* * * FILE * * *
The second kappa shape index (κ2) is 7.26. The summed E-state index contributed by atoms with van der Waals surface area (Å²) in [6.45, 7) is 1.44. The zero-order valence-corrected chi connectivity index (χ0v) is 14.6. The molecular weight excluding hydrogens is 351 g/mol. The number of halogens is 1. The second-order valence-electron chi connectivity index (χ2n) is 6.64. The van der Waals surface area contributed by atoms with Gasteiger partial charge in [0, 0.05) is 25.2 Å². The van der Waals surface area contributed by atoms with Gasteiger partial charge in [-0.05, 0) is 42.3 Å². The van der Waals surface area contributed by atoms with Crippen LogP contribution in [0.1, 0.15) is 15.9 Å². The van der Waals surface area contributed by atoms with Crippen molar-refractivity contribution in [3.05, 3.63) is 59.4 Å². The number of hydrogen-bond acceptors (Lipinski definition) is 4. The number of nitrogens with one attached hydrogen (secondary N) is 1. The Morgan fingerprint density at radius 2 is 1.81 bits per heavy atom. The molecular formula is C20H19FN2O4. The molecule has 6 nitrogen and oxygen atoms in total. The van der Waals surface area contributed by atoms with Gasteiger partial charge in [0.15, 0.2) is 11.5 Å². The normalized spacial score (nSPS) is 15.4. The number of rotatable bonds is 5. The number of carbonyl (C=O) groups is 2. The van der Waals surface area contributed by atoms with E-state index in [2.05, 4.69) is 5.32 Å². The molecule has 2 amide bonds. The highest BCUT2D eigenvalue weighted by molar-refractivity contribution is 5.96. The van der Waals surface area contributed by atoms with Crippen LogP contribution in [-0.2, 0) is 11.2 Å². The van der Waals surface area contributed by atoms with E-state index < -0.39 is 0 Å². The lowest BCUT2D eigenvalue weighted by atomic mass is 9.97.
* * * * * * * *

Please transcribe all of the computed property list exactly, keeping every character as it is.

The second kappa shape index (κ2) is 7.26. The summed E-state index contributed by atoms with van der Waals surface area (Å²) in [6.45, 7) is 1.44. The zero-order valence-corrected chi connectivity index (χ0v) is 14.6. The molecular weight excluding hydrogens is 351 g/mol. The number of halogens is 1. The second-order valence-electron chi connectivity index (χ2n) is 6.64. The van der Waals surface area contributed by atoms with Gasteiger partial charge in [0, 0.05) is 25.2 Å². The van der Waals surface area contributed by atoms with Gasteiger partial charge in [-0.05, 0) is 42.3 Å². The van der Waals surface area contributed by atoms with Crippen LogP contribution in [0.1, 0.15) is 15.9 Å². The van der Waals surface area contributed by atoms with Crippen molar-refractivity contribution in [3.05, 3.63) is 59.4 Å². The number of hydrogen-bond acceptors (Lipinski definition) is 4. The number of nitrogens with one attached hydrogen (secondary N) is 1. The Morgan fingerprint density at radius 2 is 1.81 bits per heavy atom. The molecular formula is C20H19FN2O4. The molecule has 6 nitrogen and oxygen atoms in total. The van der Waals surface area contributed by atoms with Gasteiger partial charge in [0.15, 0.2) is 11.5 Å². The normalized spacial score (nSPS) is 15.4. The number of rotatable bonds is 5. The number of carbonyl (C=O) groups is 2. The van der Waals surface area contributed by atoms with E-state index in [2.05, 4.69) is 5.32 Å². The molecule has 2 amide bonds. The highest BCUT2D eigenvalue weighted by molar-refractivity contribution is 5.96. The van der Waals surface area contributed by atoms with Crippen LogP contribution in [-0.2, 0) is 11.2 Å². The van der Waals surface area contributed by atoms with E-state index < -0.39 is 0 Å². The lowest BCUT2D eigenvalue weighted by atomic mass is 9.97.